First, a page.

There's a dark backdrop, a question presented, "how do you judge a book?", and a serious man in a plain, gray t-shirt sitting down in front of the camera. He's got a few piercing and a stoic expression, but he looks like any guy you might see down the street. This first impression the viewer makes is quickly destroyed as, before the viewer's eyes, it's shown that the man is covered head to toe in Dermablend concealer. He has dark, intense tattoos that, just a moment ago, were impossible to see. We see a final clip of the guy before cutting to the products and the phrase, "Go Beyond the Cover". Well, this is a different makeup ad, but one that unfortunately still indulges in sexism.
I would first like to point out that this makeup, of course, is not your typical drug store product. The Dermablend Professional is for mostly covering up tattoos or other parts of the body that typical concealer would fail at hiding. Rick Genest, the tattooed man, is a model and friend of Lady Gaga and, as the ad demonstrates, his mere disappearance of his tattoos are an endorsement within itself. Along with this, it's important to note that this product is being sold for a more specific demographic rather than a Covergirl ad. While makeup is a product to remedy insecurities, the Dermablend Professional concealers are meant to target people who would otherwise feel alienated or judged for either their tattoos or appearance.
My response to the ad is a mix of impressed surprise at the concealer's ability and curiosity as to how a woman would've been portrayed in the same ad. Imagine if they chose someone who was covered in tattoos and looked straight at the camera with the same unforgiving look. The only ads that feature women in this campaign are "Camo Confessions", which are brief videos that are shot and produced to create an intimate and vulnerable confession with several pretty ladies. They have insecurities over their appearances, but overcome it with the Dermablend products. Rick Genest also does a Camo Confession, as well, but it's focused on more of a story of how the tattoos have allowed him to express who he is in the world. The differences in just the gender of the person seems to wildly change what the ad campaign is about.
For the ladies, it appears that -since they are seemingly tarnished beauties- women are not allowed to see their differences as ways to express their individuality as Rick Genest can. While he has tattoos, there are no women that have tattoos. The stigma of being a woman sporting a tattoo typically unleashes a wave of suspicion of promiscuity, irresponsibility, and the idea that a woman is no longer "lady-like". While Rick Genest has obviously felt judgement for his appearance, it's an odd contradictory for not featuring a woman with a similar appearance and similar message of judging a book by it's cover. Though it's nice to see an ad that wants to empower both the men and women, it's disappointing to not see equal representation of the demographic that would use the products.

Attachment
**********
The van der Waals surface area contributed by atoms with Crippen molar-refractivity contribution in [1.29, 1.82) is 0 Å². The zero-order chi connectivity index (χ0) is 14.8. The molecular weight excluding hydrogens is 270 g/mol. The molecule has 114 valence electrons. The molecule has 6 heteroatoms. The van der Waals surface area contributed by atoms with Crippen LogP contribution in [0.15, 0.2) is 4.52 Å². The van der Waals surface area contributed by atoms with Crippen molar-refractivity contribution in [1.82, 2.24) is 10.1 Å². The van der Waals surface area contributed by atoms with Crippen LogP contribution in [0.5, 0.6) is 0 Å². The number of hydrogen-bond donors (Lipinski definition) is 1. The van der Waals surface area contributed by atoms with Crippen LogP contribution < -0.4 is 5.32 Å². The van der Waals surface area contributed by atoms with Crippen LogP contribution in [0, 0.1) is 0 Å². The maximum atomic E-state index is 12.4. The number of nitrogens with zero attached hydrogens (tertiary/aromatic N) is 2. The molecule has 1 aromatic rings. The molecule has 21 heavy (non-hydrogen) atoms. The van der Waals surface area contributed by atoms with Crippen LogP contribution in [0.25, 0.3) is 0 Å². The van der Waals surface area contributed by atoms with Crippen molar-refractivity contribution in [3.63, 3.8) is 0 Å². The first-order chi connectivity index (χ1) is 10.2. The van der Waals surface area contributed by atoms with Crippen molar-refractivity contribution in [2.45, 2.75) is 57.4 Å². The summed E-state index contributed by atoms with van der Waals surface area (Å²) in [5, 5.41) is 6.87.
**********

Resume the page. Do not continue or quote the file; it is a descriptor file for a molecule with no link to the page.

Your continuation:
Women are judged immediately with superficial expectations. They are expected to have the big lashes, clear skin, and white teeth that demonstrate biological perfection. When a woman contradicts that idea and, like Rick Genest, is unapologetic for their unorthodox appearance, they are shut down and trivialized. It's not to say the videos about the woman with the severe acne aren't important to note, but the ladies with tattoos and piercings are no longer given a moment to shine like their male counterpart. He's able to be applauded for his endorsement of the ad, but it would be unlikely that the same response would be given for a woman. God forbid, she provided no justification for her appearance choices at Rick Genest does.
Rick Genest Ad: https://www.youtube.com/watch?v=9mIBKifOOQQ
Rick Genest Camo Confession: https://www.youtube.com/watch?v=ngyHy2HPx3k
Cheri's Camo Confession: https://www.youtube.com/watch?v=yBKr4uxXRi0